Reviews by Semera

Review of Still

Still, the 3rd instalment from the prolific poet Amen Noir is a cerebral treat. With and an amalgamation of teachings, poetry, sound and rhythm, the clear emotion on this album soothes your tensions away, and the logic jumps up and smacks you in the back of your head.
The backing music uses horns and drums, and beats to create an urgency; there seems to be a constant tat tat tat tat like a ticking clock throughout this album. The words are layered creating a depth to the poetry.
Known for his positive Black message, Amen Noir doesn't disappoint on 'Still, with lessons in identity through 'Who Am I?', and muses on the current state of UK society in 'African Affiliation' featuring Oneness. It's fun; he tackles important topics with an air of irony, but somehow manages to do this without taking away from the seriousness, like in 'No Justice No Peace'.
This is not one to skip over lightly; 'Still' will help shake away those cobwebs in the mind, with its head-nodding beats and thought provoking lyrics.
Samera Owusu Tutu

Best Kept Secret

The Best Kept Secret is on mission and they’re not about to let their impact go unnoticed. In the absence of ShakaRa – Best Kept’s youngest member – the collective made waves at Salon Afrique, the Royal Festival Hall’s offering for Africa 05.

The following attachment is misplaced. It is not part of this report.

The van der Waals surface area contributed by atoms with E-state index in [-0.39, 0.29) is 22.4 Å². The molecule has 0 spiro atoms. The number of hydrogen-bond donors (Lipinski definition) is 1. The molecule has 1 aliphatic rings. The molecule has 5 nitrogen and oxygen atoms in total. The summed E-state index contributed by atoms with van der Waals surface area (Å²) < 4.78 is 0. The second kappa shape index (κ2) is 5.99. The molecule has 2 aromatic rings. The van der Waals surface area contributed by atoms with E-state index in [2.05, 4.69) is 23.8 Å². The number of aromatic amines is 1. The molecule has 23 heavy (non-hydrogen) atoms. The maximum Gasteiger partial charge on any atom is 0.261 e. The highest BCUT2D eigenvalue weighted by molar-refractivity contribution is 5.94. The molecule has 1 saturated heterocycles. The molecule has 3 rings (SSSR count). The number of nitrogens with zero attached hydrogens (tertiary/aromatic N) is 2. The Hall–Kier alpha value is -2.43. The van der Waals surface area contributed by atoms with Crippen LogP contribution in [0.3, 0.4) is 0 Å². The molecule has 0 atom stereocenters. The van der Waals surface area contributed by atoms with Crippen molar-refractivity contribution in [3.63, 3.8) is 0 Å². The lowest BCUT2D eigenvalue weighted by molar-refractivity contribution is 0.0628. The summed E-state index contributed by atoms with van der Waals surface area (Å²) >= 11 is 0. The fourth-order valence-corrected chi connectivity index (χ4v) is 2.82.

The collective used their signature element of group choreography to infuse life into their segment, and really brought performance to poetry with their use of props and drama. When Amen Noir, Oneness, Tuggs.t.a.r. and shortMAN quick-marched onto the stage, the audience in the Moroccan-influenced space didn’t know what to make of them. But as the performance flowed naturally between the group elements and the performers’ individual pieces, the audience was hooked.


Though diverse with regards to delivery, they have a unified direction with regards to their message. Together the five poets, all established in their own right, create a picture of awareness and empowerment. They’re not afraid to offer social comment, as did Tuggs.t.a.r. in his poem about the African migration to the UK of the sixties. Nor are they afraid to be opinionated. I’m sure shortMAN will have converted a few audience members into a vegetarian lifestyle after his piece on the dangers of eating meat.

The amalgamation of their individual styles and abilities make for a powerful show and a powerful force on the current performance poetry scene.



Samera Owusu Tutu